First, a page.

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The former president of the Massachusetts State Police union was arrested Wednesday on federal conspiracy and obstruction charges for allegedly taking kickbacks from a Boston lobbyist and tapping union coffers as “his own personal piggy bank.”

Dana A. Pullman, 57, the head of the State Police Association of Massachusetts from 2012 until he retired last September, spent thousands of union dollars on meals, travel, flowers, and gifts for someone he was having a romantic relationship with, an FBI agent wrote in a criminal complaint.

Also charged Wednesday was the union’s former lobbyist, Anne M. Lynch, 68, who allegedly paid Pullman thousands of dollars in kickbacks for steering business to her firm.

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Pullman “wielded the union like a criminal enterprise, running it like an old-school mob boss,” Joseph R. Bonavolonta, the FBI special agent in charge of the Boston office, said at a morning news conference.

Pullman and Lynch were both arrested Wednesday morning in their homes. In the early afternoon, they made initial appearances in US District Court in Boston and were released. US Magistrate Judge Jennifer C. Boal ordered them to surrender their passports and to have no contact with each other or any witnesses.

The corruption charges are the latest scandal involving the troubled agency, which has been rocked by accusations that dozens of troopers collected pay for hours they never worked. The scandals have implicated 46 troopers; eight have pleaded guilty to embezzlement charges and two others face charges.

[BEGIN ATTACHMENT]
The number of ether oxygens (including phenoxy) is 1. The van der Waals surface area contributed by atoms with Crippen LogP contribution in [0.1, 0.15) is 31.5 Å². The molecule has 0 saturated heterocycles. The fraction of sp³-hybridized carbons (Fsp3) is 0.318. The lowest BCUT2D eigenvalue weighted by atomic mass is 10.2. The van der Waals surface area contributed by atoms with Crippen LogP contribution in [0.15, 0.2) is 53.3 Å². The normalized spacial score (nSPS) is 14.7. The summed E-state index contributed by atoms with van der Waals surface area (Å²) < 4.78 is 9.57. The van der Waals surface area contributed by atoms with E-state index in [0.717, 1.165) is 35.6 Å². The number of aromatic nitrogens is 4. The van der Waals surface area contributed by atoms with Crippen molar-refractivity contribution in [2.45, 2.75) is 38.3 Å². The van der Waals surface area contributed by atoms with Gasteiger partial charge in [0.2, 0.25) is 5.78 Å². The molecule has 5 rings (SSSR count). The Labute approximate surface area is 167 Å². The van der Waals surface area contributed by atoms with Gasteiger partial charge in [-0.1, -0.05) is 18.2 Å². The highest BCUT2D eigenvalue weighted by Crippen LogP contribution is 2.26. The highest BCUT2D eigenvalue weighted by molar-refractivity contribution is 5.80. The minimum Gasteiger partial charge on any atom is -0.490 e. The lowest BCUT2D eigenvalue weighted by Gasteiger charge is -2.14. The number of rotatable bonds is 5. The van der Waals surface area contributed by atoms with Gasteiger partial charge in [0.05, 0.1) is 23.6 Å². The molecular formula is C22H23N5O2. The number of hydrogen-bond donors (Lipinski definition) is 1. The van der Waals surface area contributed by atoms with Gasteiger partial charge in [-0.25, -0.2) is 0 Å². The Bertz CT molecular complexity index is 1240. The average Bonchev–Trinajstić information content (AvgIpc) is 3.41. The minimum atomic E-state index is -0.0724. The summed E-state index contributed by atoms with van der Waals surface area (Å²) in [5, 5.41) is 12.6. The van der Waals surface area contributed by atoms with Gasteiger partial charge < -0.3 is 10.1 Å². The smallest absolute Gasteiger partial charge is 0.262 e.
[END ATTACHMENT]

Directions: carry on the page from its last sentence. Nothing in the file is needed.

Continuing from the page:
“Today’s arrests unfortunately overshadow the majority of hard-working, honest state troopers who go to work every day with the best interests of our communities at heart,” Bonavolonta said. “We believe both Pullman and Lynch lied, cheated, and tried to obstruct our investigation at the expense of those hard-working troopers and taxpayers.”

In a statement, the head of the State Police said the agency is cooperating with the year-old federal investigation.

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Pullman is accused of embezzling union funds to pay for $9,300 in flowers and gift baskets from Winston Flowers for friends and family, including about $4,400 for a person Pullman was having an affair with; $3,600 for a trip to Miami Beach with the same person; $2,000 in iTunes charges; and $8,000 for restaurant visits, including a $468 lunch with $150 caviar in New York, records show.

In 2016, Pullman allegedly received $40,000 from the union for expense reimbursements, even though he had submitted less than $9,000 in “purported” work expenses, investigators wrote in a criminal complaint.

He also encouraged members of the union board to submit false expense reports to defray the cost of political contributions they were “expected to make,” the complaint stated. The investigation into Pullman began in July 2018 as a probe into whether the union was reimbursing members for political contributions, but within a few months had broadened its scope, officials said.

Pullman’s lawyer, Martin G. Weinberg, said his client “will strongly and vigorously deny today’s allegations.”

“The centerpiece of the government’s case is a series of legitimate checks that in no way constitutes a kickback or a bribe,” he said. “Dana Pullman was a highly successful president of the Massachusetts State Police union for six years and never acted in a manner that compromised his loyalty to his union.”

Weinberg said the FBI’s comment that Pullman ran the union “like an old-school mob boss” was an “outrageous mischaracterization.”

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Lynch’s lawyer, Scott Lopez, said via e-mail that his client will also fight the charges.

“Today, at approximately 6:45 am, six FBI agents arrested Anne Lynch, a recently retired 68 year old grandmother of eight at her home,” Lopez wrote. “After her initial appearance, she was released by the Court on an unsecured bond. The law presumes Ms. Lynch to be innocent and she intends to vigorously fight the allegations against her. She looks forward to defending herself in Court at the appropriate time.”